“Everyone thinks the toughest times were their times. I don’t think that’s so,” Fraser said. “I think the toughest times are now.”

After the UAW reached historic agreements with the Detroit automakers last fall that include a lower wage scale for new hires and the union taking on retiree health care for the companies, Fraser said the deals were necessary to keep the companies afloat and competitive with their Japanese rivals.

“I frankly don’t know any other alternative,” Fraser said in an interview with The Associated Press in November, praising Gettelfinger for finding creative ways to help the struggling companies while at the same time preserving as many UAW jobs as he could.

Winnie Fraser said a memorial service for her husband would be scheduled later, and his body was being donated to Wayne State.

Born Dec. 18, 1916, in Glasgow, Scotland, Fraser immigrated to Detroit with his parents six years later. His father, an electrician, was active in unions and frequently brought his young son to political meetings.

Fraser said he never forgot his roots growing up in a working-class neighborhood and the effects of the Great Depression.

“That experience was so searing, I think it changed my politics forever,” Fraser said in a 1997 interview with The AP.

“In an auto neighborhood like ours, hardly anybody worked,” he recalled. “People lost their sense of dignity. They all were very proud, like my father. And it was shattering not being able to support a family.”

Fraser dropped out of high school in his senior year and joined the UAW in 1936. He said he was fired from his first two jobs for union organizing but eventually found steady work as a “ding man,” smoothing out dents in body panels at Chrysler’s DeSoto plant.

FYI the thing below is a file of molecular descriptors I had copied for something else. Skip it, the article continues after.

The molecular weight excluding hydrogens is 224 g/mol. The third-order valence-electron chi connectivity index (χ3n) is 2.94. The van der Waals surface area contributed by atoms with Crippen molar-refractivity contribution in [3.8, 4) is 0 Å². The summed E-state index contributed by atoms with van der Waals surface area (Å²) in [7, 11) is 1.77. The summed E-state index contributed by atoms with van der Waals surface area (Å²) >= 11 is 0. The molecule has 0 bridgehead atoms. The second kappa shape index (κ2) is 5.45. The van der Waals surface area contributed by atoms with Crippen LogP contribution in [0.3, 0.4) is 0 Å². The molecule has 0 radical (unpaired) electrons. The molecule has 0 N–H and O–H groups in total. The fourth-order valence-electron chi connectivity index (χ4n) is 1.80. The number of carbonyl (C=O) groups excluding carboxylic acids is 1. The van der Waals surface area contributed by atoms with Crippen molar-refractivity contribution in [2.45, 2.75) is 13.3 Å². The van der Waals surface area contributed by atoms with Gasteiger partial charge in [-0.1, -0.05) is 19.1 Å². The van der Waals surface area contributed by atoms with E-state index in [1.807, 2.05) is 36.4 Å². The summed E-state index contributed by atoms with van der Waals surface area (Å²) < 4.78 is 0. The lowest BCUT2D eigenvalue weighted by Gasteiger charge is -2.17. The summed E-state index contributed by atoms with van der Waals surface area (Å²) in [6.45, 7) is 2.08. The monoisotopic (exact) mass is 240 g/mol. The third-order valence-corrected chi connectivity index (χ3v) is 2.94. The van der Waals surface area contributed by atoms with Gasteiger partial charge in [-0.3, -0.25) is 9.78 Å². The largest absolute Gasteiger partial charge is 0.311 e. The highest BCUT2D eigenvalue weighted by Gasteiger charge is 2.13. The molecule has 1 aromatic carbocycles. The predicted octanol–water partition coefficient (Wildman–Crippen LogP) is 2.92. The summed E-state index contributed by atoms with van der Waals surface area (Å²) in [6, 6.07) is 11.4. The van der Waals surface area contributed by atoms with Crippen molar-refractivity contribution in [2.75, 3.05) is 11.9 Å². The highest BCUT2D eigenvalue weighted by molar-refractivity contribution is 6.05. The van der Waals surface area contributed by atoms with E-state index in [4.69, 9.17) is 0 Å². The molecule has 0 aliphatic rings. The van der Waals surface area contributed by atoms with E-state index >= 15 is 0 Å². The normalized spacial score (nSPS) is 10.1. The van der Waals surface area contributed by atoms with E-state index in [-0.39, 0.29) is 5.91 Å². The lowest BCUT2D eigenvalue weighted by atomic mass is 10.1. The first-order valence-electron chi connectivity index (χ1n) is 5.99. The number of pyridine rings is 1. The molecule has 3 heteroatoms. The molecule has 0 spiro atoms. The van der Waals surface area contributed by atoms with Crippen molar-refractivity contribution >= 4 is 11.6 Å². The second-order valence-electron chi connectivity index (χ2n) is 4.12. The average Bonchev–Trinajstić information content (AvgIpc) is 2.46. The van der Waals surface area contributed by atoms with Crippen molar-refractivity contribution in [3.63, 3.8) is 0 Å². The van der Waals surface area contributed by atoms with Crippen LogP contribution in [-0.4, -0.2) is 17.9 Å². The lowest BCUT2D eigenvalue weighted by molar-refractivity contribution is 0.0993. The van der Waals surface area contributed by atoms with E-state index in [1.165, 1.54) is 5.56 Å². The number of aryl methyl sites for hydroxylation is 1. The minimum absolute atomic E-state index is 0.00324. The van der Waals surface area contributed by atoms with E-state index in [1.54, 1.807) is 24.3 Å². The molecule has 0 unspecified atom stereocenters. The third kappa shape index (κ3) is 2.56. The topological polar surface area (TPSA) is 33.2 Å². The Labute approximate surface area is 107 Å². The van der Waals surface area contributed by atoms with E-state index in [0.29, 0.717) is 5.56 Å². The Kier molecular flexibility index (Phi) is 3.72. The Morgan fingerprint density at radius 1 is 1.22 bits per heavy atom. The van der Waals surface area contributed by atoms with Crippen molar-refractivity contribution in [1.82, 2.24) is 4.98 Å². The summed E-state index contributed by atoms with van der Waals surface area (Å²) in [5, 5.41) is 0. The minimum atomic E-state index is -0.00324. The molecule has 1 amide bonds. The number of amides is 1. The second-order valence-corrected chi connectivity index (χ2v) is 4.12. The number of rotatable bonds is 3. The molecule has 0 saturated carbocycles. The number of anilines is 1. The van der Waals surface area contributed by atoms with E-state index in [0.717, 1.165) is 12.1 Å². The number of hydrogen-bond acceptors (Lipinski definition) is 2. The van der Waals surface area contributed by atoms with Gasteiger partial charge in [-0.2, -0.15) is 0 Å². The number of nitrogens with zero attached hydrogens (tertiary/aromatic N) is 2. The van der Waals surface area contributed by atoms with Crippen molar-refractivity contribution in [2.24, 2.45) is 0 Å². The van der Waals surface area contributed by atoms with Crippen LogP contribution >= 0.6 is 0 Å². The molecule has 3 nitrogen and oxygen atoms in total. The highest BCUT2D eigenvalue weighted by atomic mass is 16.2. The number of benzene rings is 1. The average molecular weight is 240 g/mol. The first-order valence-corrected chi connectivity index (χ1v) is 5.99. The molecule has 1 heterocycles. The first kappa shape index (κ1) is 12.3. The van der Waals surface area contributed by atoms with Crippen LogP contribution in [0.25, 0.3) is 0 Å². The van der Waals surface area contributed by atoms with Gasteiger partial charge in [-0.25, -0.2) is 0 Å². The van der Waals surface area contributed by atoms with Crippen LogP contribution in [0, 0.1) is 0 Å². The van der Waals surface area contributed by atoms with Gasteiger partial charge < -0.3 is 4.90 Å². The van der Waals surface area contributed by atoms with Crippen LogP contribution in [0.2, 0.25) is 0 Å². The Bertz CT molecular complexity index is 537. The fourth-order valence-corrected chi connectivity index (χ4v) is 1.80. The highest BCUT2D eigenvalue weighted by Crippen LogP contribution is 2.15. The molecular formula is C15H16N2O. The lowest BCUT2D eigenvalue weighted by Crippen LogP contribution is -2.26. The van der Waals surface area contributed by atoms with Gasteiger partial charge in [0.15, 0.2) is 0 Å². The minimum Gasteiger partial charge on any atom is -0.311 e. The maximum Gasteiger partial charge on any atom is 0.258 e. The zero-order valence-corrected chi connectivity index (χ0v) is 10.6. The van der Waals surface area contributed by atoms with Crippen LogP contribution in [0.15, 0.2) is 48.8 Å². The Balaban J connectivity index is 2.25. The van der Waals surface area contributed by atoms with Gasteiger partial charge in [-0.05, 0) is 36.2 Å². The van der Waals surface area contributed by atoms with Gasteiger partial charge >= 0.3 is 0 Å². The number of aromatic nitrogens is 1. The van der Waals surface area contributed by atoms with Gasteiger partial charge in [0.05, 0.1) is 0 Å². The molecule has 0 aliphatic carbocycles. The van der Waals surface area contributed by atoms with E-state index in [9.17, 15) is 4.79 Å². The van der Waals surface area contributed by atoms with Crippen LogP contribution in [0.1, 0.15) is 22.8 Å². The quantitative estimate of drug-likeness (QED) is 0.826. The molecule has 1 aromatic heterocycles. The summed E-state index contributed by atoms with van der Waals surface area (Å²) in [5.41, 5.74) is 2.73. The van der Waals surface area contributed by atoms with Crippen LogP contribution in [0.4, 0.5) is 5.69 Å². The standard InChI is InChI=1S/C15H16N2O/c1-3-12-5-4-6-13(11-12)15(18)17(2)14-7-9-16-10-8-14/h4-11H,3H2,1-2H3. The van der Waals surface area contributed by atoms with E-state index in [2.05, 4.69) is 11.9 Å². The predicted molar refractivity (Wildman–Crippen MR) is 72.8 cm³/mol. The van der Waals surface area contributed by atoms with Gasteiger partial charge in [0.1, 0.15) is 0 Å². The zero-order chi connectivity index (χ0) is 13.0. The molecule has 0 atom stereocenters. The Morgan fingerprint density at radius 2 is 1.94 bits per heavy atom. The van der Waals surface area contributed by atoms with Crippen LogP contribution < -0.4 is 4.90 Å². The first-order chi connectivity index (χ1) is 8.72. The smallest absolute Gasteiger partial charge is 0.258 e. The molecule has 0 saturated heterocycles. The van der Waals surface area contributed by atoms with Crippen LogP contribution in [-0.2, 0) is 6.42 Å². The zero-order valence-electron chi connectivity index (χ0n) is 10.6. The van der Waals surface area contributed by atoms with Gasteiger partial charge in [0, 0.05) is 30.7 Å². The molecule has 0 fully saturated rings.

At age 25, Fraser was president of the UAW local. When he returned from serving in the Army during World War II, DeSoto executives offered him a management job.

He instead joined the UAW staff in 1947 and steadily moved up the ranks through the 1950s and ’60s.

He was considered a potential successor to President Walter Reuther. But after the revered leader died in a plane crash in 1970, Fraser narrowly lost a poll of the executive board to Leonard Woodcock, head of the big GM unit. Fraser withdrew his bid for the presidency rather than divide the union, and he served as vice president with Woodcock.

He succeeded Woodcock in 1977. U.S. auto sales grew to a then-record of 12.7 million units that year, but by 1979 they tumbled to 8.3 million as imports, with their stress on fuel economy, captured a surprising 21.7 percent share of the market.

Chrysler was on the verge of bankruptcy. Fraser worked with the Carter administration and Congress to get the loan guarantees approved. Chairman Lee Iacocca helped convince Republican members of Congress, but Fraser said Iacocca was given too much credit.

“I resent it a bit, not for myself but for the Chrysler workers, when people say Lee Iacocca saved the Chrysler Corporation,” Fraser said. “The Chrysler workers saved the Chrysler Corporation.”

In 1982, Ford was in dire straits as the nation sank into a recession. The UAW offered major concessions in wages and benefits. To avoid a three-tier wage system, the same wage concessions were given to GM.

“When I look back, although we obviously had considerable opposition, I’m glad we did it,” Fraser said. “That was a turning point in Ford’s economic well-being.”

In 1997, he said he had no regrets about his life.

“I can say, without equivocation, I’d do the same thing,” he said. “You get a lot of satisfaction from that.”

Fraser has two daughters from his first marriage, Judith Yonish and Jeanne Fraser, and his wife has two daughters from her first marriage, Barbara Mackenzie and Sandy Bryner. The Frasers also have several grandchildren.

Copyright 2008 The Associated Press. All rights reserved. This material may not be published, broadcast, rewritten or redistributed.